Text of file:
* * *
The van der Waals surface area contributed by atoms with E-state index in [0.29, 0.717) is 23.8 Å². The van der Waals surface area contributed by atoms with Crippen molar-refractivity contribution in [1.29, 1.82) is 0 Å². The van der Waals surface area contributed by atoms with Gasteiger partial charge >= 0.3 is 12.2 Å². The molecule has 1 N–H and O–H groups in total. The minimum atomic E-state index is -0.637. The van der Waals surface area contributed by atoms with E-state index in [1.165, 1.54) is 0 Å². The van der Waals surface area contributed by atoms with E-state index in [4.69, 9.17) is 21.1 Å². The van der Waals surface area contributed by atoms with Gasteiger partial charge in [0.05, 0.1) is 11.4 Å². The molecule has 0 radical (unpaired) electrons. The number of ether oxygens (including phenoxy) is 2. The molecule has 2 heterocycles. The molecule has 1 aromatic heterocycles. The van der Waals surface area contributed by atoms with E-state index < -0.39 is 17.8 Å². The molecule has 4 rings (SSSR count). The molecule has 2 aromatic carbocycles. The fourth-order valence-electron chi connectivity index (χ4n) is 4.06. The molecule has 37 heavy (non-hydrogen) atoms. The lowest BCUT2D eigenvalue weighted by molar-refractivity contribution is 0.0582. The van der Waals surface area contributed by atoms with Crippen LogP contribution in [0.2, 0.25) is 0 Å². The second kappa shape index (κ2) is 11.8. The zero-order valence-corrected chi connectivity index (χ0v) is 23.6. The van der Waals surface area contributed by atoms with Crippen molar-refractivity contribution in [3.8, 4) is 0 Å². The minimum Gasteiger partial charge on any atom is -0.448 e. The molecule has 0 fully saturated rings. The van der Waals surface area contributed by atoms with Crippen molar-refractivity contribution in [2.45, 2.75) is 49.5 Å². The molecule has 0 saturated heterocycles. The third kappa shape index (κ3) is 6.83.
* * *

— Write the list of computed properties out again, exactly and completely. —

The van der Waals surface area contributed by atoms with E-state index in [0.29, 0.717) is 23.8 Å². The van der Waals surface area contributed by atoms with Crippen molar-refractivity contribution in [1.29, 1.82) is 0 Å². The van der Waals surface area contributed by atoms with Gasteiger partial charge >= 0.3 is 12.2 Å². The molecule has 1 N–H and O–H groups in total. The minimum atomic E-state index is -0.637. The van der Waals surface area contributed by atoms with E-state index in [1.165, 1.54) is 0 Å². The van der Waals surface area contributed by atoms with E-state index in [4.69, 9.17) is 21.1 Å². The van der Waals surface area contributed by atoms with Gasteiger partial charge in [0.05, 0.1) is 11.4 Å². The molecule has 0 radical (unpaired) electrons. The number of ether oxygens (including phenoxy) is 2. The molecule has 2 heterocycles. The molecule has 1 aromatic heterocycles. The van der Waals surface area contributed by atoms with E-state index < -0.39 is 17.8 Å². The molecule has 4 rings (SSSR count). The molecule has 2 aromatic carbocycles. The fourth-order valence-electron chi connectivity index (χ4n) is 4.06. The molecule has 37 heavy (non-hydrogen) atoms. The lowest BCUT2D eigenvalue weighted by molar-refractivity contribution is 0.0582. The van der Waals surface area contributed by atoms with Crippen LogP contribution in [0.2, 0.25) is 0 Å². The second kappa shape index (κ2) is 11.8. The zero-order valence-corrected chi connectivity index (χ0v) is 23.6. The van der Waals surface area contributed by atoms with Crippen molar-refractivity contribution in [3.8, 4) is 0 Å². The minimum Gasteiger partial charge on any atom is -0.448 e. The molecule has 0 fully saturated rings. The van der Waals surface area contributed by atoms with Crippen molar-refractivity contribution in [2.45, 2.75) is 49.5 Å². The molecule has 0 saturated heterocycles. The third kappa shape index (κ3) is 6.83.